Gambling is the wagering of something of value on an event with an uncertain outcome. It involves putting money or other material items at risk on the result of a random event, such as the roll of a dice or the spin of a roulette wheel. While there are many forms of gambling, the most common involve money or items of material value. For example, card games like poker or bridge and board games such as Monopoly or Magic: The Gathering are often considered to be gambling activities. Typically, these activities are conducted with real or virtual money and are social in nature, although they can also be competitive.

The psychological effects of gambling can range from minor behavioral changes to a full-blown disorder. People who gamble can suffer from anxiety, depression, family conflicts and addictions. The majority of individuals who gamble do so for entertainment and social interaction. But a small group of individuals become seriously involved, investing substantial time and money in the activity. They continue to gamble despite negative personal, social and financial consequences. These individuals are referred to as disordered gamblers.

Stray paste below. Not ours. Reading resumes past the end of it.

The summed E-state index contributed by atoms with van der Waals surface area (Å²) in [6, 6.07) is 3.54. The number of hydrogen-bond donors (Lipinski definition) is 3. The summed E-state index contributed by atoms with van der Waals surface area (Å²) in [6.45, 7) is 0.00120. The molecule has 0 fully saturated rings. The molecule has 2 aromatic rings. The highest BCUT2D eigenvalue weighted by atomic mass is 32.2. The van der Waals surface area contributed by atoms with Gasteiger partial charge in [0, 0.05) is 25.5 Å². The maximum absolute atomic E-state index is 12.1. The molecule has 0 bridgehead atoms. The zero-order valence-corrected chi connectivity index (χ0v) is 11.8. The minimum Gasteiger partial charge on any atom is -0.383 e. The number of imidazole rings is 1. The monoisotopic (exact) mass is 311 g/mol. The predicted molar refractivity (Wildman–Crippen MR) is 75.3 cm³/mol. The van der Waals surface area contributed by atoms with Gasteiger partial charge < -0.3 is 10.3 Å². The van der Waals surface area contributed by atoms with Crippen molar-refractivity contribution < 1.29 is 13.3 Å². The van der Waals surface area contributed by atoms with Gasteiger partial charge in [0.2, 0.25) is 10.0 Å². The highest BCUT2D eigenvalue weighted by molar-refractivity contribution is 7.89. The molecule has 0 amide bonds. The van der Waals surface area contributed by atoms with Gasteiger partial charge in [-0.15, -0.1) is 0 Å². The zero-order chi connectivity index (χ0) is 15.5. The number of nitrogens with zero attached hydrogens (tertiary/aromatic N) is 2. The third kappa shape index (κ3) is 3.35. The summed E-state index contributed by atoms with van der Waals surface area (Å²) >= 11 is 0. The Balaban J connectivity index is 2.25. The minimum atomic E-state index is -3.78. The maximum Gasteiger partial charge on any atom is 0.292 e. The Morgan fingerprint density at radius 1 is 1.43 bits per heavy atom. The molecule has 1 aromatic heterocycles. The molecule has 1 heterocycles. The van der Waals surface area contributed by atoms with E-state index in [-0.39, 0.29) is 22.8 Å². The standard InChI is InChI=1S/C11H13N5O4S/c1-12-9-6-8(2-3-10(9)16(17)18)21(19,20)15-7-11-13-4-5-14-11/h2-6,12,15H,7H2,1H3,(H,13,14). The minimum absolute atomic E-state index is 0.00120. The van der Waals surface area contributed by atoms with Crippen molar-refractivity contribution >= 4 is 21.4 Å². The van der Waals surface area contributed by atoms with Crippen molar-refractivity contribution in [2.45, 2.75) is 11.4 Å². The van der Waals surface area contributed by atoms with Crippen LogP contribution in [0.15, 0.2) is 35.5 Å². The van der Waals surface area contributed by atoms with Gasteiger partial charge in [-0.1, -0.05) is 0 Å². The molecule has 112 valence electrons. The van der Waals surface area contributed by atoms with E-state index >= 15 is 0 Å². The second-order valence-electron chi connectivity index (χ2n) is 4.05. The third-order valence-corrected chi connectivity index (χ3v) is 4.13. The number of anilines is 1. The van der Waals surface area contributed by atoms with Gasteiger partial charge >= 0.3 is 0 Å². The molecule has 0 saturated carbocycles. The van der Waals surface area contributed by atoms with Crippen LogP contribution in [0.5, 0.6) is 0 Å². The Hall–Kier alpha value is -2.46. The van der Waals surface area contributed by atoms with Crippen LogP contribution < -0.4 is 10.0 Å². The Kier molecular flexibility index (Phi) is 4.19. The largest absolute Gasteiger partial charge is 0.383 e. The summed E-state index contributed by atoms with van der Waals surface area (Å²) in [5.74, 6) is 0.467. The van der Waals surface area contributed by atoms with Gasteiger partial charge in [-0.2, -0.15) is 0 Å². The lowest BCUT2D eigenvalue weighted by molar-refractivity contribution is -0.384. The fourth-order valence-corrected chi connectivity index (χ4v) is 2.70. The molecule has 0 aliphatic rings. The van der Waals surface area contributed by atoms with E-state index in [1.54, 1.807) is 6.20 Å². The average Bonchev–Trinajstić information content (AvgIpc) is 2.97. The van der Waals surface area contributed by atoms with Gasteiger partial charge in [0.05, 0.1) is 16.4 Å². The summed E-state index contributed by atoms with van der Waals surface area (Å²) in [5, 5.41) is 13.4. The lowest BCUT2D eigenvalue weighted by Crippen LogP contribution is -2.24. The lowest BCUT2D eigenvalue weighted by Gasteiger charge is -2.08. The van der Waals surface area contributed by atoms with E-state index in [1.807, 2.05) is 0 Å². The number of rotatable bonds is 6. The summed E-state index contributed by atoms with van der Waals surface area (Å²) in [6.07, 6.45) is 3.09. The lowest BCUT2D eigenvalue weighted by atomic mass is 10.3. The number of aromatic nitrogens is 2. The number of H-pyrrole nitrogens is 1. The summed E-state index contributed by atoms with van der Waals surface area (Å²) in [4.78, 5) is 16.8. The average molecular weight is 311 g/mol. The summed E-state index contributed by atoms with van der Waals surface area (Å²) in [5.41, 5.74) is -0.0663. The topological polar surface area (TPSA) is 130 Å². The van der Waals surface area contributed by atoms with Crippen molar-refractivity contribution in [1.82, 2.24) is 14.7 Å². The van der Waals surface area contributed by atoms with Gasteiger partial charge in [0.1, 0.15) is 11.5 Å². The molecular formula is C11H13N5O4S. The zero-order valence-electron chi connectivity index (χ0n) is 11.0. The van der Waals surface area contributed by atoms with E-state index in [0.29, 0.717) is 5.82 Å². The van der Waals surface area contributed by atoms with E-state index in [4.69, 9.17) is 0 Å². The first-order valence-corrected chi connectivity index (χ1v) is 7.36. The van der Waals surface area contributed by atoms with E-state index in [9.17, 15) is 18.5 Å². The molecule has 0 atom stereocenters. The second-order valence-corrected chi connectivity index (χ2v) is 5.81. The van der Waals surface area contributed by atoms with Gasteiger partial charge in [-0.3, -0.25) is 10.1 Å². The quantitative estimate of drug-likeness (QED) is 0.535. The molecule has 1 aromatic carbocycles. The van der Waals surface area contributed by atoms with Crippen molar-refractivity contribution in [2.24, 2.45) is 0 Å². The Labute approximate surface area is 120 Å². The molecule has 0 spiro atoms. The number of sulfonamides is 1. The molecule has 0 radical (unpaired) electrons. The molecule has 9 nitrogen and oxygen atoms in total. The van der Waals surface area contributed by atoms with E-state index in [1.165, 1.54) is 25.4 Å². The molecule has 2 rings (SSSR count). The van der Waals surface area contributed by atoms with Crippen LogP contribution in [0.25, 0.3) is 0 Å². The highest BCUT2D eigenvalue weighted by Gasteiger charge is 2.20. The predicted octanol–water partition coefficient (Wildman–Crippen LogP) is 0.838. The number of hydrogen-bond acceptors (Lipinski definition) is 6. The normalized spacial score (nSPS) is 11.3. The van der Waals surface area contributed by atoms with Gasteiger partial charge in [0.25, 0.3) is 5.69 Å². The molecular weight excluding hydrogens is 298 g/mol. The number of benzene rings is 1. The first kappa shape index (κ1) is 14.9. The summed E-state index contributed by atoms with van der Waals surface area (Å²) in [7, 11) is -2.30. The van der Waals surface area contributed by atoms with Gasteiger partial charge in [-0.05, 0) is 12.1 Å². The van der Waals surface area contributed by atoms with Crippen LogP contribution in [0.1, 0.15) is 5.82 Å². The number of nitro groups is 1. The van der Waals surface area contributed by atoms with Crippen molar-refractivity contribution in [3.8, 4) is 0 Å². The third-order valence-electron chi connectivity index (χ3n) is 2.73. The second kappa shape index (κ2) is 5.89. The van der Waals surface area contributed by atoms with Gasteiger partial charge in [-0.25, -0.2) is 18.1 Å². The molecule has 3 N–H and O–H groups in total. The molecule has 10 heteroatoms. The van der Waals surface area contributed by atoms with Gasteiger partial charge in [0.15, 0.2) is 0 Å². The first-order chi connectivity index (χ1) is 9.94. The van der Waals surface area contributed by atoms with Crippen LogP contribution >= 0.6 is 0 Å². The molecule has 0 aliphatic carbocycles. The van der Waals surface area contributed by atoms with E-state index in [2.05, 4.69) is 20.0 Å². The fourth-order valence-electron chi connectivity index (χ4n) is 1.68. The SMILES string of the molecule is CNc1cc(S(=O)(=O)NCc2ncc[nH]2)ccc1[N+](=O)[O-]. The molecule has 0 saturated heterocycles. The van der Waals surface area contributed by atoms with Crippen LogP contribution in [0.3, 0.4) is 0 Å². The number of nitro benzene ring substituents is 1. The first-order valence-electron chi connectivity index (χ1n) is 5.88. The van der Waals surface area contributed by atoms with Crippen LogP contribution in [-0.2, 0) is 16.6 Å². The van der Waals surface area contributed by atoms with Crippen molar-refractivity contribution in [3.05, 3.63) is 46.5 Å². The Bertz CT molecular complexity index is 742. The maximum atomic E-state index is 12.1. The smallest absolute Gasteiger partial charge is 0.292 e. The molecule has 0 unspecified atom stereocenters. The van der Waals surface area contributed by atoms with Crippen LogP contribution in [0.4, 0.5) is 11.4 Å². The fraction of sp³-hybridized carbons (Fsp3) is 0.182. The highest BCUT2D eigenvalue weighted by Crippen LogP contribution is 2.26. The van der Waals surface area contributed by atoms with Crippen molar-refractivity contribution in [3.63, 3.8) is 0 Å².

Several studies have attempted to estimate the economic impact of gambling. However, most gross impact studies tend to focus on a single aspect of economic effects and do not pretend to provide a balanced perspective. They may ignore costs or underestimate the magnitude of those costs. More rigorous economic analysis methods are needed to identify benefits and costs.